Bill Littlefield has been the host of Only A Game since the program began in 1993, but he wrote his first commentary for WBUR in 1984 and shortly thereafter his work began airing on NPR’s Morning Edition — where for a few years he hit second (Tuesday) in a line-up that included Frank Deford on Monday and Red Barber on Friday.
A graduate of Yale University and the Harvard Graduate School of Education, Bill taught English at Curry College for 39 years and served as writer-in-residence there.
Bill’s most recent book is “Take Me Out,” a collection of sports-and-games-related verse. For Library of America, he helped edit “The Top of His Game: The Best Sportswriting of W.C. Heinz,” and he wrote the introduction for the anthology.
Bill’s other books include “Only A Game,” a collection of radio commentaries and magazine articles published by University of Nebraska Press in 2007; “Fall Classics” (Crown Press 2003), a collection of the best writing about the World Series which he edited with Richard Johnson; “The Circus in the Woods” (Houghton Mifflin 2002); “Prospect” (Houghton Mifflin 1989, paperback 2000); “Baseball Days” (Houghton Mifflin 1993, paperback Pond Press 2000); “Champions: The Stories of Ten Remarkable Athletes” (Little Brown 1993, paperback 1999) and “Keepers: Radio Stories From ‘Only A Game’ and Elsewhere” (Peninsula Press 1998). He was the guest editor of Houghton Mifflin’s Best American Sports Writing in 1998, and his work has appeared in the anthology.
Though his daughters long ago grew too old for him to continue coaching them, Bill still has nightmares about youth league basketball games in which he was allegedly an official.
Since his conversation with Charlie Pierce last week, Bill Littlefield has been thinking about which athletes he’d most like to have met.
When a young Jim Palmer went to his first Yankee game, he had no idea he’d be facing off against that team’s best player just 10 years later.
The garment that a hockey player pulls over his shoulder pads: is it a jersey? Or is it a sweater?
MLB Network’s Brian Kenny thinks the method used to measure a pitcher’s record no longer holds any meaning. He’s campaigning to #KillTheWin. But others believe the stat is too deeply rooted in the sport’s history to ever disappear.
“He was, in some respects, a walking — sometimes a dancing — contradiction,” Bill Littlefield writes of the late boxer.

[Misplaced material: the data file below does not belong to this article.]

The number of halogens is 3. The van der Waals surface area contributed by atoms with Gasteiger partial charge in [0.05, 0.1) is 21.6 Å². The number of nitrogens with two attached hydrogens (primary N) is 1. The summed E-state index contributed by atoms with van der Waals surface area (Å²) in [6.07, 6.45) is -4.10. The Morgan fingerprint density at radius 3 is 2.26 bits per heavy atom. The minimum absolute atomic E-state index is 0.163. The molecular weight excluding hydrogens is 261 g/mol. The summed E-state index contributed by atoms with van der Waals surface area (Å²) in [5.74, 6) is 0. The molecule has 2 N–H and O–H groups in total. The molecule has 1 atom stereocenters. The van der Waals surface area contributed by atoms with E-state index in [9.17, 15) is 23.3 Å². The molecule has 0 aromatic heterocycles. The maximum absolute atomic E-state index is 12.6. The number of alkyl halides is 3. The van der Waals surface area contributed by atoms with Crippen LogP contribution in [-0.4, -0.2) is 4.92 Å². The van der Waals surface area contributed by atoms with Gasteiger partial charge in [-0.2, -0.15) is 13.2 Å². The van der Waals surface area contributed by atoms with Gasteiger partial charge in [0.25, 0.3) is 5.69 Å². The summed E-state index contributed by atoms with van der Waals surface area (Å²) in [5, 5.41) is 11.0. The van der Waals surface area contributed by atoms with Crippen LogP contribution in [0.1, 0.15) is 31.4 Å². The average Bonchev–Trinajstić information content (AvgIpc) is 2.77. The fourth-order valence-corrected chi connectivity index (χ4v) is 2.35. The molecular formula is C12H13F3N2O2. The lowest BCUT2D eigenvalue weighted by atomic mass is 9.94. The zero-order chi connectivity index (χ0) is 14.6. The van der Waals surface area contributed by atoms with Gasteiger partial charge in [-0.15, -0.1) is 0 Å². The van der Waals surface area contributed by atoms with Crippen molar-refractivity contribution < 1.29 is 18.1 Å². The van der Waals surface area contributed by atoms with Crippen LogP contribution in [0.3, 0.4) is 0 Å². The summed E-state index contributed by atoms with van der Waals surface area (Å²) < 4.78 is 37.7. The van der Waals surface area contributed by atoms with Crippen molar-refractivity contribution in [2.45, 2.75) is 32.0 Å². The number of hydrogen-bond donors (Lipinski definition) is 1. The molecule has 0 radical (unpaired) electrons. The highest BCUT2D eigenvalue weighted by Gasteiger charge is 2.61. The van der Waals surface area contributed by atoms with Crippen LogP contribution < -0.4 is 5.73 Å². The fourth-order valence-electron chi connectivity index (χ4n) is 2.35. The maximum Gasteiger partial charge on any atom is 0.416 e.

Like millions of other people, Bill Littlefield has been watching the NBA postseason. He doesn’t know whether the Warriors or the Cavaliers will emerge victorious…but he’s pretty sure what he’ll remember about the Finals, and why.
Baylor University football players stood by their former coach this week, after he was fired for his part in ignoring and covering up crimes against women. Bill Littlefield offers a potential solution for a problem that reaches far beyond Baylor.
On the 100th running of the Indy 500, a tradition lost to the Great Depression returns. Bill Littlefield traces the history of poetry — yes, poetry — at the race.
After golfer Phil Mickelson was named in an insider trading lawsuit, Bill Littlefield was reminded that it can be good to be a famous athlete.
Not until he was in his mid-50s did former New York Times Magazine editor Gerald Marzorati decide to take tennis seriously. Very seriously. Marzorati hired a coach and spent hours practicing. He chronicles his quest in his new book, “Late to the Ball.”
Considered one of the country’s foremost authorities on professional tennis, Bud Collins died at his home in Brookline Friday. He was 86.
The New England Revolution have acquired 32-year-old midfielder Jermaine Jones, who was last seen starring for the U.S. national team at the 2014 World Cup.
The service arm of the Liverpool Football Club — along with a couple of team legends — was at the Perkins School For the Blind to teach soccer to some of the students using special equipment for the visually impaired.
Public preservation hasn’t seemed to matter much to Bill Russell, but it’s likely he’s pleased with the portion of his monument — set to be unveiled in Boston — that includes messages about teamwork.
The Red Sox traded for the Cy Young winner late Tuesday.
Half-way through the season, the Boston Red Sox have the best record in the American League. Bill Littlefield that is due in part to what other team’s aren’t doing.
Celtics guard Rajon Rondo was suspended for two games Thursday for a skirmish in Wednesday night’s game. Only A Game’s host shares his thoughts.
Over 100 students are being investigated for cheating, but the involvement of the co-captains of the basketball team has altered the discussion.
Johnny Pesky, the Red Sox’ unofficial ambassador, passed away Monday. WBUR’s Bill Littlefield recalls the beloved longtime member of the organization.
“Only A Game” host Bill Littlefield and Olympic gold medalist Aly Raisman live in the same town, Needham, where the town is wild about Aly.